Editor’s note: Yaddo Gardens reopen to the public on Monday after being closed for more than two years.
No discussion of my mother’s childhood was complete without a mention of Yaddo Gardens.
Beverly Curtiss, née White, grew up in a Victorian home at 184 Lake Avenue. She was the second youngest of six children, and despite the onset of the Great Depression, she enjoyed a happy childhood.
All that changed when my mother was eight years old. Her diabetic mother pricked her finger while hanging curtains. The wound didn’t heal well and my grandmother ended up dying of blood poisoning. Even as her body lay in the living room, my grandfather, a chiropractor at the Washington Bath House, didn’t have the courage to inform his two youngest daughters that their mother was gone. My mother was a smart girl, however, and she overheard her much older sister talking about their mother’s death. After the funeral, my grandfather sent my mother and her sister, 11 months his junior, to relatives in Connecticut they had never met.
Back home, they learned that their father, against his sister’s advice, planned to marry a woman who hated children. After the nuptials, Charlotte made life in this once-loving home a living hell. She was emotionally and mentally abusive towards the children, whom she forced to call her “mother”. Charlotte was the kind of woman who would call my mother a “dirty, filthy pig” if she didn’t take a bath, but “vain” if she did. There was just no fun in Charlotte.
Instead of being able to participate in extracurricular activities like Girl Scouts, Charlotte demanded that my mother come home straight from school to do housework. Charlotte was the quintessential mean stepmother. My grandfather, emotionally unavailable to his children, allowed the abuse.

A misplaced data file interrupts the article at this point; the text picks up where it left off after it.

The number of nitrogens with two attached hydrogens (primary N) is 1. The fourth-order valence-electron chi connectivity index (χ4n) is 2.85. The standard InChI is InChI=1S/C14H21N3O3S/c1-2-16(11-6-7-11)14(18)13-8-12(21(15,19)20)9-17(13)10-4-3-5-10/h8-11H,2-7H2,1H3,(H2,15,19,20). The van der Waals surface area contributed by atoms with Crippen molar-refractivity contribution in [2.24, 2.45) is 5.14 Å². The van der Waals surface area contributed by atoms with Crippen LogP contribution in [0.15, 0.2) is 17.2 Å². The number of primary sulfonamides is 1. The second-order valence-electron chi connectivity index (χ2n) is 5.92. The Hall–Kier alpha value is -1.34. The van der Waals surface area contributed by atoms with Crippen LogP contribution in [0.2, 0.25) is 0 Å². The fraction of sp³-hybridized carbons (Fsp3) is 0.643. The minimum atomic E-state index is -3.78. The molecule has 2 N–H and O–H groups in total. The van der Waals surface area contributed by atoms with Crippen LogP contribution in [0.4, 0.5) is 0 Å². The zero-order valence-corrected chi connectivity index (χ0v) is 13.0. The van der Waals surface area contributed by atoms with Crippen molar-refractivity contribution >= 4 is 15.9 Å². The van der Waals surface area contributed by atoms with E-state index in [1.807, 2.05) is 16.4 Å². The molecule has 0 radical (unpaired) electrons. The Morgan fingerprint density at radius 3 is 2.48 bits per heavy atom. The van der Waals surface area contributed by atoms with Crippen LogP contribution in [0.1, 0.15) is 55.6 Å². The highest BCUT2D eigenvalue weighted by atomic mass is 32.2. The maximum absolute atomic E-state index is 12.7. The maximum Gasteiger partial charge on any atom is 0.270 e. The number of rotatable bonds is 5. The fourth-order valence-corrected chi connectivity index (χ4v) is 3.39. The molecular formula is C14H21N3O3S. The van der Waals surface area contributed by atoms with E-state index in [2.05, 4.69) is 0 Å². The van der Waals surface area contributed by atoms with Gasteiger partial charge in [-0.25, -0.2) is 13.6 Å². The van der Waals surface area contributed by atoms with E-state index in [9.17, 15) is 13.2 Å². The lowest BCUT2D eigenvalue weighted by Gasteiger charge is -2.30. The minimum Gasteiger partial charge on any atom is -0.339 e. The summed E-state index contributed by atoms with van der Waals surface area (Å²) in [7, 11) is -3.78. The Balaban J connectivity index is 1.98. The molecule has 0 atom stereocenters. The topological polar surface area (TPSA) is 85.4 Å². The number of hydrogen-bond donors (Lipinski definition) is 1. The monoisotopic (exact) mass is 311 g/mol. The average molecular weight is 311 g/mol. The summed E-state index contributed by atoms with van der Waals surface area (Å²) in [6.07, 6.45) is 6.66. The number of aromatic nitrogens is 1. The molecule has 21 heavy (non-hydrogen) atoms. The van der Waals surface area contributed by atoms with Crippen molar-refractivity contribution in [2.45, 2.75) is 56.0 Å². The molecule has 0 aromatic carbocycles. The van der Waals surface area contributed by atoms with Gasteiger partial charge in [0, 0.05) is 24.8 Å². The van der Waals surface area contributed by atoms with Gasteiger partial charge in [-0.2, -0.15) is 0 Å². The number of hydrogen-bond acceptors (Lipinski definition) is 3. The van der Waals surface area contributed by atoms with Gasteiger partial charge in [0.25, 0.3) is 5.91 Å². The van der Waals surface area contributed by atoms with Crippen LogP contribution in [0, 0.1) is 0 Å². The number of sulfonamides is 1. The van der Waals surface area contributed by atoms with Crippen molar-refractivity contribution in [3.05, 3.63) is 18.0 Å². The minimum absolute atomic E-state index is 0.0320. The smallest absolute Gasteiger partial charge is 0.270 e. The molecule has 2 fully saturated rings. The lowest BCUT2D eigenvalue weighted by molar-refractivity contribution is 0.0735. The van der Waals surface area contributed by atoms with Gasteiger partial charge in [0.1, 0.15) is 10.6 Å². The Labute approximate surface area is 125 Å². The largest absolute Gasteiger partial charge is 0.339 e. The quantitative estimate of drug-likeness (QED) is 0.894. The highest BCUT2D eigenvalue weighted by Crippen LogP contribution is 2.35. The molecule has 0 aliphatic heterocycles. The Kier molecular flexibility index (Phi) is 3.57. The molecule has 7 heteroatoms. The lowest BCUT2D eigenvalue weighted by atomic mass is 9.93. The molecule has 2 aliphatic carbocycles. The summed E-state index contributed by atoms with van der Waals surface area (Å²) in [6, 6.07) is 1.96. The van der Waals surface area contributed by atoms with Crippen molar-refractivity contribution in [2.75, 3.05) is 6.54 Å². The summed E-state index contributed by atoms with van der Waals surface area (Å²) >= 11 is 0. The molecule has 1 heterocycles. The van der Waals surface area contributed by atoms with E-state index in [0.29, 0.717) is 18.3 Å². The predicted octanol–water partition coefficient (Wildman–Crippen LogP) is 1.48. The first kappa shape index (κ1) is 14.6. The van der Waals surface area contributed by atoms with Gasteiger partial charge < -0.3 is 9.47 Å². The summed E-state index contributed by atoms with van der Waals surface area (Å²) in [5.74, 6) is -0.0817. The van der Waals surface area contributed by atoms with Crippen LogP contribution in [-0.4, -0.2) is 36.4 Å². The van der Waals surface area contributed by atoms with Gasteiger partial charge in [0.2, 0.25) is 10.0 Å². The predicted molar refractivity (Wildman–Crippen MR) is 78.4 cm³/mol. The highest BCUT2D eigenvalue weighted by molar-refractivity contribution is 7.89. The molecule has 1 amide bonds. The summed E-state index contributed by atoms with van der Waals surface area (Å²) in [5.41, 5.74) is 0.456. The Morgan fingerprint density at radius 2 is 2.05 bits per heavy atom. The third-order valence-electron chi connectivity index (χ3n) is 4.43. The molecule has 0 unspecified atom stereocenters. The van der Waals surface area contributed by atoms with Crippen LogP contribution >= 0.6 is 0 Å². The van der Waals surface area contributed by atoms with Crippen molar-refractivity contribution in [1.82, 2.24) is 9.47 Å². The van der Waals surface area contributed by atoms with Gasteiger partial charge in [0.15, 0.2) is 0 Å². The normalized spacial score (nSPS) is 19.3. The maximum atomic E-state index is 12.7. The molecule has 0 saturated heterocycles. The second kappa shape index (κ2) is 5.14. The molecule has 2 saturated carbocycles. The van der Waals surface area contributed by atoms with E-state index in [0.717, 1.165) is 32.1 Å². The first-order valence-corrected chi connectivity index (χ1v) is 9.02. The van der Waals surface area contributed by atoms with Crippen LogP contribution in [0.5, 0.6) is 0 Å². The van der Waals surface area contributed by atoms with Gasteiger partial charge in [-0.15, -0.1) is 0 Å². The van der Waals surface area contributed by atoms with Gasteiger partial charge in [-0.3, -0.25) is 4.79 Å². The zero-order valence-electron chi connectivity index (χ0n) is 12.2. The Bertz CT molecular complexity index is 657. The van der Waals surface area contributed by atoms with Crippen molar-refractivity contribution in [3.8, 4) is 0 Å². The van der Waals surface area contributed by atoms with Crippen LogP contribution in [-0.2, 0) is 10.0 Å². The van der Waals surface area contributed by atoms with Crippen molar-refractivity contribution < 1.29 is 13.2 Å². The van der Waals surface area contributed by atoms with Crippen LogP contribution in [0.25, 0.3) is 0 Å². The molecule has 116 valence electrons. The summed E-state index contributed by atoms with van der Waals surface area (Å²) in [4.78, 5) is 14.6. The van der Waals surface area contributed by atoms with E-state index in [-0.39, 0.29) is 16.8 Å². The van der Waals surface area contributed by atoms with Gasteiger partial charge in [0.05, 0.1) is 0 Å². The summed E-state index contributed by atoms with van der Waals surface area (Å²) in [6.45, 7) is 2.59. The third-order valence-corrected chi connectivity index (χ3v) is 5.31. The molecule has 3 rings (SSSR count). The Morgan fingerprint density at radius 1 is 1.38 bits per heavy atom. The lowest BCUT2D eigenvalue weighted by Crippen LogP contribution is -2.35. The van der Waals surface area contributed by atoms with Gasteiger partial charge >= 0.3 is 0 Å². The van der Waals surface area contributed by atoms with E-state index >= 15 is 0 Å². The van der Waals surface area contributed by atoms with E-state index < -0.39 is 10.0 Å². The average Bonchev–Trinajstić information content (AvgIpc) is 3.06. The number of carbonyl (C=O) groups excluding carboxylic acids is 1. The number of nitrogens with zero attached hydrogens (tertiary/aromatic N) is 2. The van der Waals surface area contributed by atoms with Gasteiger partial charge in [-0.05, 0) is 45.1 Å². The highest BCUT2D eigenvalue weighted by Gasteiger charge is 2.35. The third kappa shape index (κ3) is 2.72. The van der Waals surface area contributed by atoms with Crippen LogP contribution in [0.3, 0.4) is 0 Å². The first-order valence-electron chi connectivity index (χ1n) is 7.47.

It was Yaddo Gardens that became my mother’s sanctuary. She was talking about going there for hours, even in the dead of winter, to escape abuse back home. She found solace in the park of this artists’ retreat. It gave him a place to think. It was beautiful and peaceful. It was a place Charlotte couldn’t reach. He offered my mother a place to forget her misery and grief over the death of her own mother. For nearly a decade, Yaddo played a pivotal role in my mother’s emotional well-being.
My aunt and uncles escaped Charlotte’s abuse as soon as they could, leaving one by one my mother’s older sister in California and my uncles to fight in World War II. When my mother graduated from high school in 1947, she decided to go to college, being the first in her family to do so. She returned from Plattsburgh State after her freshman year to find that Charlotte, seething with jealousy, refused to let her into the house. Her father finally got Charlotte to give in and he got my mother a job washing dishes in a kosher hotel. At the end of the summer, he gave my mother two twenty-dollar bills and told her not to come home again.
My mom found a way to finish college with a teaching certificate. She taught in New York for a few years, then fled to California like her older sister had years before. This is where she remained until 2017, getting married and raising two children.
It was by chance that I ended up living in Saratoga County. In 1996 my husband, after serving as an officer in the Navy, took a job as an engineer at Knolls Atomic Power Laboratory. The unexpected benefit for my mom was that she had an excuse to return to the area to visit us with her two granddaughters, as well as attend her high school and college reunions, which she said. She wouldn’t have done if I hadn’t lived here.
I started freelancing for the Gazette newspapers in 1997. In 2011, my editor gave me an article on the twentieth anniversary of the Yaddo Garden Association (YGA). During my interviews, I mentioned my mother’s story to the president of the association. She suggested that I bring my mother for a tour of the gardens the next time she comes for a visit.